- (born Christopher Carson) 1809-68; U.S. frontiersman
- 1907-64; U.S. biologist & science writer
- Brit., Dial. a small wooden tub or bucket for holding fish, butter, etc.
- personal equipment, esp. as packed for travel
- a set of tools or implements
- equipment for some particular activity, sport, etc.: a first-aid kit, a salesman's kit
- a set containing a number of parts to be assembled: a model airplane kit
- a box, bag, or other container for carrying such parts, equipment, or tools
- Informal lot; collection: now chiefly in ⌂ the whole kit and caboodle, everybody or everything
Origin of kitMiddle English kyt ; from Middle Dutch kitte, container made of hooped staves
Chiefly Brit. to provide with what is needed for a given task or situation; equip: usually with out or up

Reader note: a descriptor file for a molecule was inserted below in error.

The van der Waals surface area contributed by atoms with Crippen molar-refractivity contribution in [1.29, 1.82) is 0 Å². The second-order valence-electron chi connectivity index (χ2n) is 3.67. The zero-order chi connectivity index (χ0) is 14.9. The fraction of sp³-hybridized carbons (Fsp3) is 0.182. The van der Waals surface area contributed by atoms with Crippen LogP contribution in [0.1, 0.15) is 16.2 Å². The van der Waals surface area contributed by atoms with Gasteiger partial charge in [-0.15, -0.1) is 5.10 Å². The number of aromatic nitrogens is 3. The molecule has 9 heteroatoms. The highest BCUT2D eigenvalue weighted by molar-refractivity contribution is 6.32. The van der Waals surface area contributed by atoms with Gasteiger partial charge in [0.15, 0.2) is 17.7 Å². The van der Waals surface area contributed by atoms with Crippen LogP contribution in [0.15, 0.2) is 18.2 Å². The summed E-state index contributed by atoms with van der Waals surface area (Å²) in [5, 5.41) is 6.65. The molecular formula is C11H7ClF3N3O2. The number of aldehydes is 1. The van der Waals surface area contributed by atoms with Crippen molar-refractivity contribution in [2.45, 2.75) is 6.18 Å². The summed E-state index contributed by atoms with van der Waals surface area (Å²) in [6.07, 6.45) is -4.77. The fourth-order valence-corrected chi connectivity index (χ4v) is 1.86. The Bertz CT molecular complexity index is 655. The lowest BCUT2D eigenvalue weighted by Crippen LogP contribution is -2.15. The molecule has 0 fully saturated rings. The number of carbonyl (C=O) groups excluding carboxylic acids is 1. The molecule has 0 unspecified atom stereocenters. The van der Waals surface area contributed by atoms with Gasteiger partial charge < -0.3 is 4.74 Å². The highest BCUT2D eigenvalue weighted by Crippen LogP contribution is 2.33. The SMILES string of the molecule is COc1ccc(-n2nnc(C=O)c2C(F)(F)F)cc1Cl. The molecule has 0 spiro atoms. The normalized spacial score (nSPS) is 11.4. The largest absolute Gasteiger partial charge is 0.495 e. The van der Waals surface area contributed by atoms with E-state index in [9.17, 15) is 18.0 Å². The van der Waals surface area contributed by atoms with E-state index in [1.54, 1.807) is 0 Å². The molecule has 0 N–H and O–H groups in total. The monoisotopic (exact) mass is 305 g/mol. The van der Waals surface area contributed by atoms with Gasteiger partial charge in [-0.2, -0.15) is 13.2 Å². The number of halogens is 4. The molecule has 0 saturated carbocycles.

a tiny fiddle used by 16th- through 18th-cent. dancing masters
Origin of kitEarly ModE: abbreviation, abbreviated ; from uncertain or unknown; perhaps cithara
- a masculine name
- a feminine name
A tiny, narrow violin used by dancing masters in the 1600s and 1700s.
Origin of kitOrigin unknown.
- A kitten.
- One of the young of certain other fur-bearing mammals, especially a fox or rabbit.
Origin of kitShort for kitten.
- a. A set of articles or implements used for a specific purpose: a survival kit; a shaving kit.b. A container for such a set.
- A set of parts or materials to be assembled: a model airplane kit.
- A packaged set of related materials: a sales kit.
- Chiefly British a. A collection of clothing and other personal effects used for travel or by a soldier.b. A container, such as a bag or knapsack, for storing or holding such a collection.
Origin of kitMiddle English kitte, wooden tub, probably from Middle Dutch.
- Keep in touch.